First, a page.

If you’re thinking about getting your Estate Planning in Order, you may be thinking about popping down to the Post Office to pick up a Will Kit. It is much simpler and cheaper than seeing a lawyer, so what’s the problem?
During March 2020, some online providers experienced a 265% increase in the number of people downloading online Will Kits. We have also heard of several Post Offices selling out of paper Will Kits, and customers having to come back to buy a Will Kit when the shelves were restocked.
COVID-19 has obviously made people consider their estate planning and Will Kits come with instructions so, why not make a Will this way?
Peter Brock, the Bathurst 1000 legend, had the exact same thought and is a prime example of the issues we often see with a Will Kit you bought at the post office for $50.
Brock made his first Will using a Will Kit in 2003 – basically he filled in the name of his executor, signed the document and told his then wife Bev to fill in the rest of the form at the time of his death with whatever details she considered fitting (which, by the way is an improper delegation of testamentary discretion). The document was never completed.
After meeting his new partner Julie in 2006 he started to make another Will also using a Will Kit but failed to complete it after his very sensible PA thought that it was too complicated to proceed without legal advice.
Peter was unfortunately killed during a race a few months later. The court decided that his 2003 Will was valid but since it had no details about how to dispose of his estate, the court decided the estate would be administered according to the laws of intestacy – meaning as though he died without a Will. Since this meant that his two biological children would get everything, leaving out his step-son and new partner Julie, it will be no surprise to you to find out there was a lengthy and costly court battle to decide who got what.
His ex-wife, Bev Brock summed it all up by saying “I would hope people out there take care of their affairs and sign their Wills and get all the details done.”
What are the problems?
Problems that we have experienced include:
- The Will Kit form is not completed, and some important sections are left blank;
- You have not signed the Will correctly. Each state in Australia has a different law governing Wills and your Will needs to be made, signed and witnessed in accordance with that law;
- You try to give away assets in your Will that you do not actually own, such as assets held in a trust or company or by a superannuation fund. (Does this come as a surprise? Read more about this issue here and here)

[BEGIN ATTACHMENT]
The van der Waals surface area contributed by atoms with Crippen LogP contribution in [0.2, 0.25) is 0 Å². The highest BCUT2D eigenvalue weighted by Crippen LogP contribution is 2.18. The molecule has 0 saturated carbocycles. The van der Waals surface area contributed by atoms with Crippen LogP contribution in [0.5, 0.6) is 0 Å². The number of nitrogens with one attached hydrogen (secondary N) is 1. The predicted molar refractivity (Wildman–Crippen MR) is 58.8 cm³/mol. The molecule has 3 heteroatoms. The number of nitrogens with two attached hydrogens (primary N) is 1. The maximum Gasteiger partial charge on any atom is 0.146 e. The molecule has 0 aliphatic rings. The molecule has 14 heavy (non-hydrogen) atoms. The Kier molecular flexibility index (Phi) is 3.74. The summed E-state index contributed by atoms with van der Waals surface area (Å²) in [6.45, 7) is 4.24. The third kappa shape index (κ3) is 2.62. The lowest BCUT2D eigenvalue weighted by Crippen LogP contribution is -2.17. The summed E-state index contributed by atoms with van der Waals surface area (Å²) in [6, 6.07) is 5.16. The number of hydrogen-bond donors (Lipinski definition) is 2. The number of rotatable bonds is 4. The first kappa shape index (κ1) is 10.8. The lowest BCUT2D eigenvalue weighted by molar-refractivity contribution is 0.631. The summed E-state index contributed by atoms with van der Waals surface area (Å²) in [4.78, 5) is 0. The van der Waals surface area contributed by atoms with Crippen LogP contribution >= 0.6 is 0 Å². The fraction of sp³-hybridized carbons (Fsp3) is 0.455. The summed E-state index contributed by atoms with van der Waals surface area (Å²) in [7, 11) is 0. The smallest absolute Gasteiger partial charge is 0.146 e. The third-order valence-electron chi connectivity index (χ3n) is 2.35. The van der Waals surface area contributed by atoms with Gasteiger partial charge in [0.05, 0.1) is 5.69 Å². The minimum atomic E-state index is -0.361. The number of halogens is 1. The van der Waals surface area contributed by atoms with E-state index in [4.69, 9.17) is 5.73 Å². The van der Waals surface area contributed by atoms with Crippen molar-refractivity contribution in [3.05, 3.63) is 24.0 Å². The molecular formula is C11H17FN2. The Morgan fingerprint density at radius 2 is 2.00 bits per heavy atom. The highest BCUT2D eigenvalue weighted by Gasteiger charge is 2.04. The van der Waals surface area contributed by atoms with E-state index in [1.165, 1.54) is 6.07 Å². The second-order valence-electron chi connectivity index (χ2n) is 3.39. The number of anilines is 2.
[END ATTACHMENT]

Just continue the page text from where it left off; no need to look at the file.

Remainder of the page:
- Your Will doesn’t end up doing what you want it to, for example, you give a specific gift to someone who dies before you and you do not name a substitute beneficiary. That gift then fails and has to be distributed according to the laws of intestacy;
- There is no adjustment clause in your Will that can help minimise stamp duty, taxes and transfer fees (and maximise your estate) when you pass away;
- You do not take into account tricky family situations (e.g. blended families or estranged children), resulting in someone challenging your Will;
- Your pen runs out half-way through making your Will and you have to complete the rest of the form or sign it using a different pen. When you die, the Probate Registry will ask questions about this and require an affidavit from the witnesses to your Will to confirm that no one changed the contents of the Will after you signed it. This is a problem if the witnesses to your Will have since died or your Executor cannot find them;
- The Will is creased, stapled or accidentally ripped when you took it out of the Will Kit booklet. The Executor will need to explain any damage to the Will to the Probate Registry;
- A trusted family or friend wrote the Will out for you, but your signature and handwriting where you dated the Will does not match the handwriting in the rest of the document. Again, the Probate Registry will ask questions about this and require an affidavit from the witnesses to your Will; and
- You throw away the Will Kit booklet once you have completed the Will (as the booklet tells you it is OK to do this), but the Probate Registry later asks what happened to the booklet.
These are just some of the problems we have come across in reviewing Will Kit Wills, there are many more things that can (and do!) go wrong. If the problems are not fixed before you pass away, then dealing with your estate after your death is likely to be much more complicated and expensive for the people you leave behind. The costs you may save by completing a $50 Will Kit are often just incurred by your loved ones when you pass away.
How can we help?
If you already have a Will Kit Will in place, we suggest that you take Bev Brock’s advice and get your Will done properly, that is, by a lawyer. Think of us like a Will Kit with arms and legs.
The good news is that the process to make a new Will is relatively straightforward. You have already made some difficult decisions and we can assist you to put in place a successful estate plan that is protective, tax efficient and simple for your loved ones to administer. Read more about how we can help here.
Our estate planning services extend to more than just preparing your Will and we can advise you about other issues you need to consider in your estate planning.
If you have been appointed as the Executor for an Estate where the deceased person left a Will Kit Will, we can assist you to interpret the Will and apply for a Grant of Probate (if required). Read more about how we can help with probate here. We have dealt with applications involving Will Kits on many occasions, so can help you avoid some of the common pitfalls. Call us on 1300 654 590.